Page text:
Sunday, May 25, 2008

Day 99 – I step into the world of Zorba The Greek

It was 4:30 am, and we were still a good hour from Pyreus, when I met Giorgo. Me, I had slept like a baby on deck, but he had been walking around all night pulling his suitcase behind him. Giorgo is a Greek American who is trying to get settled near Tripoli, in the ancestral homestead. We fell into easy conversation and, since I was heading for Tripoli and I had a car, I offered him a ride. He was very grateful, and in return offered to guide me through Korinth (the same Corinth of the letters of Paul to the Corinthians) and Mycanae (the same Mycenae from which Agamemnon led the army that lay siege to Troy, and for whose king Hercules performed his twelve heroic labors).

We had a great time, with me being the visiting scholar and Giorgo being a new Zorba, enchanted with showing me the beauties of the Peleponese (the big peninsula that looks like a hand pointing down, south of the Gulf of Corinth). We started by stopping at the Corinth Canal, which joins the Aegean Sea with the Gulf of Corinth (itself a gulf of the Ionian Sea).

From there we went to Korinth, which is absolutely amazing. Korinth was continuously occupied from about 800 BC to historic times, so it is an incredible collage of Greek, Roman, and Bizantine architecture. A spring assured the prosperity of the ancient city, with easy access to the ports in both the Gulf of Corinth and the Aegean.

Our next stop was Mycanae, which was overrun by tourists. It was a mountain fortress and a military power, and in the Age of Bronze was probably the dominant culture through southern Greece. The Myceneans reportedly had the Cyclops build their city, which one can almost believe looking at the enormous rocks used for the ramparts (like in Machu Picchu, the giant blocks are carefully carved to fit tightly together, without the use of mortar).
By this time Giorgo was falling asleep, so we headed toward his home, in the small village of Luká, near Tripoli. By this time I had been invited to make his home my base of operations, and in typical Greek fashion Giorgo was a most gracious host. He fixed a delicious late lunch of Greek salad and thick slices of feta cheese, coated with egg and flour, which were first fried in olive oil and finally flambé in brandy. Probably a direct hit to the ticker, but absolutely delicious!
Giorgo fell sleep after that, but not before giving me instructions to go have a cup of coffee in the house just down the hill, where Thia Ghoni, a little old Yaya, managed a tiny restaurant. So I dutifully did as told, and for a half hour stepped out of the set of Zorba The Greek to step into the set of My Big Fat Greek Wedding. First of all, I am totally unsure how to introduce myself to Greeks (outside of the generic kalimera, or good day), but because the phonetics of Greek is so similar to that of Spanish my first instinct is to speak in Spanish. The middle-age lady at the restaurant looked at me like I had come from another planet, called something to someone in the back, and the little place exploded with four generations! The task of dealing with the foreigner fell unto one of the aunts, who in heavily accented English said hello and asked me who I was. “I am a friend of Giorgo, who lives in the next house up.” She reflected for a moment “Giorgo? Giorgo?” she said as she searched her memory. “Ah, little Giorgo, from America! I am his aunt, but I haven’t seen him for years.” She reported her findings to the crowd, and all of a sudden I was surrounded by young and old, nieces and aunts, nephews and uncles, who settled comfortably to receive the latest news from the family in America. I of course could give no details, so I fell into my usual routine of telling them about Mexico. They were fascinated, and clearly eager to communicate, so I had to accept a cup of Greek coffee and converse at length with the crowd through the good offices of my gracious interpreter. It was so cool!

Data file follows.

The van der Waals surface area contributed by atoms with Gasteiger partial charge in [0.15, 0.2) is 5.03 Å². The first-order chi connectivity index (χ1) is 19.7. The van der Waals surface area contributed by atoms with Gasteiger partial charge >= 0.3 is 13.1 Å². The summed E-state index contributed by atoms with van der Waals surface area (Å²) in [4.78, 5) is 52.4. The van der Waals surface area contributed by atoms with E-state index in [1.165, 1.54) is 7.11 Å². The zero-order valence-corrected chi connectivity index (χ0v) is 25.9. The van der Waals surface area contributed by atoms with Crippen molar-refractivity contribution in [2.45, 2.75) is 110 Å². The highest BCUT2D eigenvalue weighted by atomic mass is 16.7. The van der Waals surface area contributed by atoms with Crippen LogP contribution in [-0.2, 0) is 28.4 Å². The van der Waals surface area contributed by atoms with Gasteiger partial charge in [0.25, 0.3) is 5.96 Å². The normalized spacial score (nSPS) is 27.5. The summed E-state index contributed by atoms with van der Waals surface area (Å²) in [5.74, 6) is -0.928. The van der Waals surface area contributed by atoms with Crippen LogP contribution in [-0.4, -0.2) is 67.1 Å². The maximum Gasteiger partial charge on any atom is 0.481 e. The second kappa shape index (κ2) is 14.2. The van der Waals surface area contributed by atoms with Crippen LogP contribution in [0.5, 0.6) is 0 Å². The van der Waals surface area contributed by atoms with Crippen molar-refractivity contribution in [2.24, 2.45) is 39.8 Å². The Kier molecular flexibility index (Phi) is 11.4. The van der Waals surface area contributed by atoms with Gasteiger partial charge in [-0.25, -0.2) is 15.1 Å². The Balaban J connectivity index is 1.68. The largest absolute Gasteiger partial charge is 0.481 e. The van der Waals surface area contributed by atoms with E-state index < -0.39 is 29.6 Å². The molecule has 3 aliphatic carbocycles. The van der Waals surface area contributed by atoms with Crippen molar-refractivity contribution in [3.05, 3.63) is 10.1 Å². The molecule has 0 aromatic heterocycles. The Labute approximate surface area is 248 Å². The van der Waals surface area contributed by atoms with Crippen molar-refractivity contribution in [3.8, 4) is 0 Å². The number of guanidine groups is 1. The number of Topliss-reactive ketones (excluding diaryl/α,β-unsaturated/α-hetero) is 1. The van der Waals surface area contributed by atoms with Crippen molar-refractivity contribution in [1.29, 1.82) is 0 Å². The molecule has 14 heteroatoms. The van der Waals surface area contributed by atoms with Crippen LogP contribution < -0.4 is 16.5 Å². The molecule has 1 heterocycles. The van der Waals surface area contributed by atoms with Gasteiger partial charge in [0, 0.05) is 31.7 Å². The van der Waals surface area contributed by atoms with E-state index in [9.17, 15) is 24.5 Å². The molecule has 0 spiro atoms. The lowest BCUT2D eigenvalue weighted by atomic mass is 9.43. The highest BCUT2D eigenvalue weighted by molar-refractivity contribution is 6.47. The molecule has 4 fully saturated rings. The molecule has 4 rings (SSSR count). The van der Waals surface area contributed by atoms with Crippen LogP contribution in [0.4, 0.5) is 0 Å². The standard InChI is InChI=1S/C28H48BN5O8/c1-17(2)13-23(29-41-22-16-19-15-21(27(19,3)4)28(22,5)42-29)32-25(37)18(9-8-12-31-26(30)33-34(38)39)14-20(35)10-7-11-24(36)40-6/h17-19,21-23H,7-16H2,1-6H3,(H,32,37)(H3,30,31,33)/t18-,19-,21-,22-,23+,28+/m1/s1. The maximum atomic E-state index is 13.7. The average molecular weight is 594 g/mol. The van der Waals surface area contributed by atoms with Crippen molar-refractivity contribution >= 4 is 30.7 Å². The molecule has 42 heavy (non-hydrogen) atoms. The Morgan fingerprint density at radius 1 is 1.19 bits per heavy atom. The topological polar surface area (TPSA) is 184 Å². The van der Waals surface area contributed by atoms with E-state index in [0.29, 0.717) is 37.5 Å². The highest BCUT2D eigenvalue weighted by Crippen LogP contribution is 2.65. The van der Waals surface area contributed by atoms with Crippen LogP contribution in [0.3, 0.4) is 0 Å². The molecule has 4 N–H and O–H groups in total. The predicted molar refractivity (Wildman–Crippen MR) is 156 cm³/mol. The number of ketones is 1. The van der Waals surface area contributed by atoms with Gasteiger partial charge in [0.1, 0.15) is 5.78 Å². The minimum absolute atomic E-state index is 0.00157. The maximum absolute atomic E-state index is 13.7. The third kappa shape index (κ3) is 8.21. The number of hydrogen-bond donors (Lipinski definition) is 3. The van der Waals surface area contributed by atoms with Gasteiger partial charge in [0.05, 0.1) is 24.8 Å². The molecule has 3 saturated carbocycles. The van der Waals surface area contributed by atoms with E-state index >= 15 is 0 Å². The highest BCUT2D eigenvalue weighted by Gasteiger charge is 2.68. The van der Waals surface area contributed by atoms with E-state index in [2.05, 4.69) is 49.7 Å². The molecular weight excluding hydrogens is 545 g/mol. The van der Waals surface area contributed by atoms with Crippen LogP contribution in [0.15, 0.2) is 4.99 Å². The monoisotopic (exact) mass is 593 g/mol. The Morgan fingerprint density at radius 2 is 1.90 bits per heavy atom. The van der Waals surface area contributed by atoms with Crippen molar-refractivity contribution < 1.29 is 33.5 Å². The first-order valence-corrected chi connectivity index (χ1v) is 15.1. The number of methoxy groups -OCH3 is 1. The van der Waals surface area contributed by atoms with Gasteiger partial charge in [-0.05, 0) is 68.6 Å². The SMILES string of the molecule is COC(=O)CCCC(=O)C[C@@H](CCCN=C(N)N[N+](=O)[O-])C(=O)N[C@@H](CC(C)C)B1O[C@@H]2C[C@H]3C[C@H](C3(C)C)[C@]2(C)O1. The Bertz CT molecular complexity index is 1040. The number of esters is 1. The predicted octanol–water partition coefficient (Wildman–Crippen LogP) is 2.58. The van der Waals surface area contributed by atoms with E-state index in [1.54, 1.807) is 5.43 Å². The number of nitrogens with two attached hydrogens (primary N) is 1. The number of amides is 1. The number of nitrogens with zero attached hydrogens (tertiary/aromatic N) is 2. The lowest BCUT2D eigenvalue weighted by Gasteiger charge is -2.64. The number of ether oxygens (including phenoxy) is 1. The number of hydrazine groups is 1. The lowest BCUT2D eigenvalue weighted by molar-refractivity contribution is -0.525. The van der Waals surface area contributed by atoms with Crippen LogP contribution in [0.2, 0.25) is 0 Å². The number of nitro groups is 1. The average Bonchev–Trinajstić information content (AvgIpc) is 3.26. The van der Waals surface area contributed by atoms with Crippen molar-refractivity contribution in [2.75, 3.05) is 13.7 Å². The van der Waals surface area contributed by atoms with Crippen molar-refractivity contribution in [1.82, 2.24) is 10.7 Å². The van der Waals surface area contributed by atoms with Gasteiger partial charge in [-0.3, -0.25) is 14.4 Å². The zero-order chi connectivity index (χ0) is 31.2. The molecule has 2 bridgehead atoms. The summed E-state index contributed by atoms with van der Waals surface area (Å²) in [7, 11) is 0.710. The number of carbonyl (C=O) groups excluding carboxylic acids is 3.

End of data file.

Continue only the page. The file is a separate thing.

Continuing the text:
The afternoon was still young, so I headed toward Nafplio, a charming port city on the Aegean. The town is dominated by a medieval castle high on the cliff, so I had to dutifully climb the 999 steps to get a breathtaking view of the village. Afterward I wandered through the lively narrow streets, and for the first time had a chance of entering a Greek Orthodox church (most are kept under lock and key except for the time of the services). The Greek Orthodox are great believers in icons and gilded decorations, and in entering this church for the first time I understood why: As soon as you step in you are “inside” a holy place, where all your senses are “kidnapped” into spiritual contemplation.

On the way back I felt like a kid in a candy store, because every few kilometers there is a sign directing you to the ancient temple of such and such, the city of this or that, or (the one I couldn’t resist) the Mycenean dam of Tiryns. This structure is more a diversion dike than a dam, and it is not easy to see after 2,500 years of erosion, but it was awe inspiring contemplating a great engineering work of antiquity.

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